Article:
Mastering Windows XP Professional
A guide to installing, supporting, and maintaining Windows XP Professional in your Active Directory or NT-based domain for support professionals
|XP Professionalfor support
Go beyond Mark's bestselling Mastering Windows XP Professional to learn the details you need to support XP. In addition to tips and tricks you'll learn the "so that's how it works!" concepts and see the "so that's how to do it!" demos that will enable you to make implementing, managing and troubleshooting XP a snap.
a two-day course by Mark Minasi, author of Mastering Windows XP Professional from Sybex and Windows and .NET Magazine columnist
This course is offered both as a public class and as an on-site seminar -- that is, we'll come to your organization and teach this class to your techies. For details on where we're running public classes, visit www.minasi.com/pubsems.htm or drop us a line at Assistant@Minasi.com if you'd like us to mail you when public dates become available.
To schedule a class on your site, please contact our office at Assistant@Minasi.com or call (757) 426-1431 between the hours of 12 Noon - 5 PM Eastern time, weekdays. Thanks!
At first glance, XP seems nothing more than a pretty new face. And while it's true that it's not as large a leap from Windows 2000 as 2000 was from NT 4.0, XP offers some visible upgrades over 2000 Pro and is of course an undeniable improvement over Win 9x, ME, or NT 4.0 desktops. But it'd be easy to miss those new benefits. This course zeroes in on the new benefits (and, occasionally, pitfalls) of XP Professional.
The course's objectives are simple: to take existing desktop support professionals and make them skilled at supporting XP desktops. Unlike most XP classes, it's not certification-oriented how-to-pass-an-exam class, it's a how-to-get-your-job-done-as-quickly-as-possible class.
As always, we've held the course's length to just two days. More time would be great, but we know that today's IT schedules and budgets can't support classes longer than that. This way, you save money from the shorter class, and your techies aren't off-line for as many days. Two days also means that it's possible to teach the entirety of even the busiest desktop support staff in less than a week: in just four days, you can schedule two classes back-to-back and train one half of the support staff at a time.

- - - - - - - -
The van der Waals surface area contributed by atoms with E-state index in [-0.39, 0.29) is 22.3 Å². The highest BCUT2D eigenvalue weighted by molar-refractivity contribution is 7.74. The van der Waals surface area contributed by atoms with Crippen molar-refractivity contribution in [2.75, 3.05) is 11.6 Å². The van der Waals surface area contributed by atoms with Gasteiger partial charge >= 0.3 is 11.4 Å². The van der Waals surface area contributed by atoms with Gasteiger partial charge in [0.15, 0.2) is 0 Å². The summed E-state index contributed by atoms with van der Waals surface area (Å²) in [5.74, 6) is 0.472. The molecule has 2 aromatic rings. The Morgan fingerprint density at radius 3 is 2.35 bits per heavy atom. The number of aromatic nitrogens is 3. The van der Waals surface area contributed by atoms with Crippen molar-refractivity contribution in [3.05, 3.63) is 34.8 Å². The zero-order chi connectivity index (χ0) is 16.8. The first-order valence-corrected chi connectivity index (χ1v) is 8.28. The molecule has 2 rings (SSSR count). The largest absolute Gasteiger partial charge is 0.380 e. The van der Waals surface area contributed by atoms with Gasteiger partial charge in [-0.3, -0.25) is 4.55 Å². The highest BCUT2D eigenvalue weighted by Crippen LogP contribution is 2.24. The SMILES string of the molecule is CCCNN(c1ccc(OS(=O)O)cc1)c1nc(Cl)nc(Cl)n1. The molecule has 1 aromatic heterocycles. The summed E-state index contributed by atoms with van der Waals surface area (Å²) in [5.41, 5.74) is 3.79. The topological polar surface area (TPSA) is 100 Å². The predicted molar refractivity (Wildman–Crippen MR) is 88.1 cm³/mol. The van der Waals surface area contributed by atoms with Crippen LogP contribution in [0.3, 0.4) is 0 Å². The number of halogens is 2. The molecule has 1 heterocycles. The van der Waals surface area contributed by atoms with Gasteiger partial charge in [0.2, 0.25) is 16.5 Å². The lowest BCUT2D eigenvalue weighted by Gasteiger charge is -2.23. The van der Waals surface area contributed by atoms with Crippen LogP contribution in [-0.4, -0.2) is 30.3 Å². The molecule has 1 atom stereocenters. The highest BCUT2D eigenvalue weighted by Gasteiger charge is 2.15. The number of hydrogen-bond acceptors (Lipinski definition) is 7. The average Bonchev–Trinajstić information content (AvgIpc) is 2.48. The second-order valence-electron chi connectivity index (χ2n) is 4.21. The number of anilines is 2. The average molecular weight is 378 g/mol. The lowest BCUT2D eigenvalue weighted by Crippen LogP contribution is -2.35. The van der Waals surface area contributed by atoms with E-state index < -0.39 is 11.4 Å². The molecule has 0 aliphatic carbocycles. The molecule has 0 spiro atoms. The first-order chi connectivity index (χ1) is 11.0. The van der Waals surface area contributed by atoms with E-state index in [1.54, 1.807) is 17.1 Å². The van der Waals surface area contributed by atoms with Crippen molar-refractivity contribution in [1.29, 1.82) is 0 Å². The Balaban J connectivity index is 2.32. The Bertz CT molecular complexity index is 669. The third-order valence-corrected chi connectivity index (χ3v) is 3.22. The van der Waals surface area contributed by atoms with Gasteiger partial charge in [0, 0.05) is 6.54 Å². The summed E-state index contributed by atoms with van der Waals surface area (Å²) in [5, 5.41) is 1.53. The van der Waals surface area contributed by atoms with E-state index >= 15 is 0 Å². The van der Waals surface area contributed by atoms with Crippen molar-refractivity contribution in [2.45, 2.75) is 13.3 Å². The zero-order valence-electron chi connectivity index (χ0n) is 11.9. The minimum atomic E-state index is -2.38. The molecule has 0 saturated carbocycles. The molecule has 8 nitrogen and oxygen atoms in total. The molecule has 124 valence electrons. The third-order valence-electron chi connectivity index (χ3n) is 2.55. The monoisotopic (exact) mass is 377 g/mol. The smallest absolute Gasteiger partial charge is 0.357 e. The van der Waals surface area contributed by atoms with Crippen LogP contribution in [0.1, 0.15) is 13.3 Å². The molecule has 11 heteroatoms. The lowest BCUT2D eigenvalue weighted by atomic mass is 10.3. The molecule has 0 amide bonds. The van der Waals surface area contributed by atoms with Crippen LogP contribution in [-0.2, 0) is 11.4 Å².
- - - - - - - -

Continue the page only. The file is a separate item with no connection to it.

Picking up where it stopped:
This course assumes some familiarity with desktop support in an NT 4, Windows 9x or 2000-based domain networking environment.
Most of the folks that we see going to XP are either coming from environments that currently run Windows 9x, NT, or, less often, Windows 2000 Pro on their desktops, and some version of NT Server -- NT 4.0 or Windows 2000 Server -- in the back office. That's who this class is geared to.
A Demonstration-Driven Approach
This course is heavily skills-driven. To that end, we employ frequent demonstrations and in many cases the accompanying PowerPoint presentation includes instructions to duplicate those presentations as well as sample screen shots, making it simple to take the course handbook back later and solidify what you've learned.
What we'll cover, some tools that you'll need to be able to use XP policies (an essential item) on your Windows 2000-based Active Directory.
Even old hands at Windows 2000 support will need to know about XP's new networking features, both because of what they do for you and to you!
The single most important technology that Windows 2000 introduced for desktop
support, and that XP expands upon tremendously, is group policies. This
section explains them from A to Z. Group policies were a useful tool under
2K, but XP expands the number of policies available from the mid-300s to about 500 and tops it
all off with a much-needed GP troubleshooting tool, GPRESULT and yes,
it's much more powerful than the one in the 2000 Resource Kit. Put simply,
if you don't get GPs, you don't get XP support.
It's always been true and probably always will be true that the two most effective Windows repair methods are reboot and reinstall. But it's also true that reinstalls are a pain. While Microsoft has made the process of wiping and rebuilding a system far easier with tools like Remote Installation Services and Sysprep in tandem with disk cloning tools like Ghost or Drive Image Pro, installing a fresh OS isn't the hard part getting the system back the way the user had it all set up is the tough part.